Video | Agriculture | Confidence | Economy | Energy | Employment | Finance | Media | Property | RBNZ | Science | SOEs | Tax | Technology | Telecoms | Tourism | Transport | Search


NZ dollar gains as UK, US holidays keep trading thin

NZ dollar gains in quiet trading as investors see decline as opportunity to buy

By Tina Morrison

May. 27 (BusinessDesk) - The New Zealand dollar advanced in quiet holiday trading as some investors saw the currency's recent decline as an opportunity to buy the local currency.

The kiwi rose to 85.48 US cents at 8am in Wellington from 85.34 cents at 5pm yesterday. The trade-weighted index gained to 79.81 from 79.73 yesterday.

Currency markets were illiquid overnight with the US markets closed for Memorial Day holiday and UK banks closed for the nation's May Day holiday. The New Zealand dollar edged up against its major counterparts as some investors bet its decline of about three quarters of a cent the past week made it an attractive level to buy. The kiwi remains attractive to overseas investors,because of its higher yield as the nation's central bank is expected to hike rates for a third time this year at its next review on June 12.

"It's probably a little bit of a correction in an illiquid market," said Peter Cavanaugh, client adviser at Bancorp Treasury Services. "With US and UK markets closed last night, you have got the world's two biggest FX markets closed and there's been no news."

Cavanaugh said currency markets may see more action tomorrow with Fonterra Cooperative Group expected to pull back the level of its payout to dairy farmers. Today, the New Zealand Institute of Economic Research is scheduled to publish its latest quarterly predictions.

Later this week, traders will be eyeing the release of first quarter growth figures in the US on Thursday night.

The New Zealand dollar edged up to 50.72 British pence from 50.68 pence yesterday, to 92.42 Australian cents from 92.37 cents, and to 87.07 yen from 86.96 yen as Bank of Japan Deputy Governor Kikuo Iwata said excessive gains in the currency are bad for the nation’s exports.

The kiwi was little changed at 62.60 euro cents from 62.65 cents yesterday after European Central Bank president Mario Draghi told a forum in Portugal the bank must be particularly watchful for any negative price spiral in the euro zone, and that it was not resigned to inflation being too low for too long.


© Scoop Media

Business Headlines | Sci-Tech Headlines


Trade: NZ Trade Deficit Widens To A Record In September

Oct. 27 (BusinessDesk) - New Zealand's monthly trade deficit widened to a record in September as meat exports dropped to their lowest level in more than three years. More>>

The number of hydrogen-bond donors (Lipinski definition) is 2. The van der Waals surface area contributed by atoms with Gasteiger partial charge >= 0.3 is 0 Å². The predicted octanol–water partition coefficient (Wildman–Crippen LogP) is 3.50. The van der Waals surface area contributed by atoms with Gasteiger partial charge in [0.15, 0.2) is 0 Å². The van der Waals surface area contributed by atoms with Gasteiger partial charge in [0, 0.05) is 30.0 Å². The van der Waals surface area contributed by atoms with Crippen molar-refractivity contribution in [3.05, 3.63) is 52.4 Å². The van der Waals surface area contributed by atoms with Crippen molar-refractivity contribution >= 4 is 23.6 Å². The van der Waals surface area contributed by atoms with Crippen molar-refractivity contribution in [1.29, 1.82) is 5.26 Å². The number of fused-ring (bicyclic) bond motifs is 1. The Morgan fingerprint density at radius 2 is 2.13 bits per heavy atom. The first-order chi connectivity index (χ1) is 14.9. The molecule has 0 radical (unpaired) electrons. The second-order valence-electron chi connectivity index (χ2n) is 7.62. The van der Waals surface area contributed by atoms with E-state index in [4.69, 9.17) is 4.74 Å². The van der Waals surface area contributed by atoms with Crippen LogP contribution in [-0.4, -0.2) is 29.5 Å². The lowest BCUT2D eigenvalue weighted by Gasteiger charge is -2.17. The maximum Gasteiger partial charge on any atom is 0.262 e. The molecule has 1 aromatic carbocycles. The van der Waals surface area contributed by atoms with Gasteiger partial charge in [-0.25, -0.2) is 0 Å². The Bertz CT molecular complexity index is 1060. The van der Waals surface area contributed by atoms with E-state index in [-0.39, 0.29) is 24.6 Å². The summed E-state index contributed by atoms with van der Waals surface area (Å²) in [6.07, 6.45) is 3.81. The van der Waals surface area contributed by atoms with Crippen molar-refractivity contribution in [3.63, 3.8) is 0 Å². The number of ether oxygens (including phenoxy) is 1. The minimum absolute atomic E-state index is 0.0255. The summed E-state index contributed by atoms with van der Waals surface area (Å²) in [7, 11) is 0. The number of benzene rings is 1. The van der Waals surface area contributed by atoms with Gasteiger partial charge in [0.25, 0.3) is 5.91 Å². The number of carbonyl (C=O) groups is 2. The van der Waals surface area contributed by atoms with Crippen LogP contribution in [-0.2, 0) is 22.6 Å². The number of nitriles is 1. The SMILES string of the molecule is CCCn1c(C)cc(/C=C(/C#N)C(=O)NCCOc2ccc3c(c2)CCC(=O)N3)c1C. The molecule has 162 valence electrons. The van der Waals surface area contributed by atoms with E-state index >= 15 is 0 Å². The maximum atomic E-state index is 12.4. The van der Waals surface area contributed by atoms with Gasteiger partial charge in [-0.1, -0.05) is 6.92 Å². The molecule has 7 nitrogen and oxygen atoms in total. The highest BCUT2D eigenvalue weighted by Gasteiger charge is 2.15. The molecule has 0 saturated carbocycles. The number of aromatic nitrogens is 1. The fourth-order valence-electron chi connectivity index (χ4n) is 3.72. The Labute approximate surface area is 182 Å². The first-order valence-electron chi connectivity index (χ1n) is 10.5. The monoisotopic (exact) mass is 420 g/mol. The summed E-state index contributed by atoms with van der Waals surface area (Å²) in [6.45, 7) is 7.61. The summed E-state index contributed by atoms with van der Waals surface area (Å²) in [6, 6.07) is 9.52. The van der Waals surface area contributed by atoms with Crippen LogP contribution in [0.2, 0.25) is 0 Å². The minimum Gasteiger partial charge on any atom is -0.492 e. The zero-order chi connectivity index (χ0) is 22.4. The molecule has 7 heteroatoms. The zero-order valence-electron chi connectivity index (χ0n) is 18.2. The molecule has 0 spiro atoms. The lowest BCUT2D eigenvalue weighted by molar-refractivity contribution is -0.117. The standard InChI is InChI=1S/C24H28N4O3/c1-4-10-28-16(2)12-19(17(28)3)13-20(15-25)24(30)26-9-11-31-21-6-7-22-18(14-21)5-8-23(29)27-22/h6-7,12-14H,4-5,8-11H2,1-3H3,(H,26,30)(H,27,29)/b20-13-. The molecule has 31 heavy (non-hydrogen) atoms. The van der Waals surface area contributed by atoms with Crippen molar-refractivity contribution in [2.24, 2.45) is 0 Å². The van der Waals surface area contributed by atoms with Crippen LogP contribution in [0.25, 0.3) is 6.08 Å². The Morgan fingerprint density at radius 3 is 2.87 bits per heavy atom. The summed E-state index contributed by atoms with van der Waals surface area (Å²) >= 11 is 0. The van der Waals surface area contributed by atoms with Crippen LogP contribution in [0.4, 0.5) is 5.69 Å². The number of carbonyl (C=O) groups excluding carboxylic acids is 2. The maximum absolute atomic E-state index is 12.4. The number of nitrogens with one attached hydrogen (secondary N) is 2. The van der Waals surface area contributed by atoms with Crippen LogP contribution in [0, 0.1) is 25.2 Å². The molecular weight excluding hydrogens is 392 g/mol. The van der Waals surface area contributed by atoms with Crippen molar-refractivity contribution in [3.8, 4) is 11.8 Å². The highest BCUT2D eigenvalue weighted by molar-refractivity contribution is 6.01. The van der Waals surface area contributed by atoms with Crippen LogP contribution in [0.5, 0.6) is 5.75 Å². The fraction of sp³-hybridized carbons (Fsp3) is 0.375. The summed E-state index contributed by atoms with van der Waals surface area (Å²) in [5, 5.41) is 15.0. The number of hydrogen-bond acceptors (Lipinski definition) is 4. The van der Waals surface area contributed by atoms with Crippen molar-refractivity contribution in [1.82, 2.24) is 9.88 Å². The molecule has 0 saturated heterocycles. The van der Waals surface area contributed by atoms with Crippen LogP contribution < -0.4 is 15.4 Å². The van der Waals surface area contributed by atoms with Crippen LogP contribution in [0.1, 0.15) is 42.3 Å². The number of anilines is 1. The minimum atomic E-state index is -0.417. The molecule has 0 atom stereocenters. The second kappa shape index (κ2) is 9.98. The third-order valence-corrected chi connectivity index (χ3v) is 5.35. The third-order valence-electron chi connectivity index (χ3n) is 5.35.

Animal Welfare: Cruel Practices Condemned By DairyNZ Chief

DairyNZ chief executive Tim Mackle says cruel and illegal practices are not in any way condoned or accepted by the industry as part of dairy farming.

Tim says the video released today by Farmwatch shows some footage of transport companies and their workers, as well as some unacceptable behaviour by farmers of dragging calves. More>>


Postnatal Depression: 'The Thief That Steals Motherhood' - Alison McCulloch

Post-natal depression is a sly and cruel illness, described by one expert as ‘the thief that steals motherhood’, it creeps up on its victims, hiding behind the stress and exhaustion of being a new parent, catching many women unaware and unprepared. More>>


DIY: Kiwi Ingenuity And Masking Tape Saves Chick

Kiwi ingenuity and masking tape has saved a Kiwi chick after its egg was badly damaged endangering the chick's life. The egg was delivered to Kiwi Encounter at Rainbow Springs in Rotorua 14 days ago by a DOC worker with a large hole in its shell and against all odds has just successfully hatched. More>>


International Trade: Key To Lead Mission To India; ASEAN FTA Review Announced

Prime Minister John Key will lead a trade delegation to India next week, saying the pursuit of a free trade agreement with the protectionist giant is "the primary reason we're going" but playing down the likelihood of early progress. More>>



MYOB: Digital Signatures Go Live

From today, Inland Revenue will begin accepting “digital signatures”, saving businesses and their accountants a huge amount of administration time and further reducing the need for pen and paper in the workplace. More>>

Oil Searches: Norway's Statoil Quits Reinga Basin

Statoil, the Norwegian state-owned oil company, has given up oil and gas exploration in Northland's Reinga Basin, saying the probably of a find was 'too low'. More>>


Modern Living: Auckland Development Blowouts Reminiscent Of Run Up To GFC

The collapse of property developments in Auckland is "almost groundhog day" to the run-up of the global financial crisis in 2007/2008 as banks refuse to fund projects due to blowouts in construction and labour costs, says John Kensington, the author of KPMG's Financial Institutions Performance Survey. More>>


Get More From Scoop

Search Scoop  
Powered by Vodafone
NZ independent news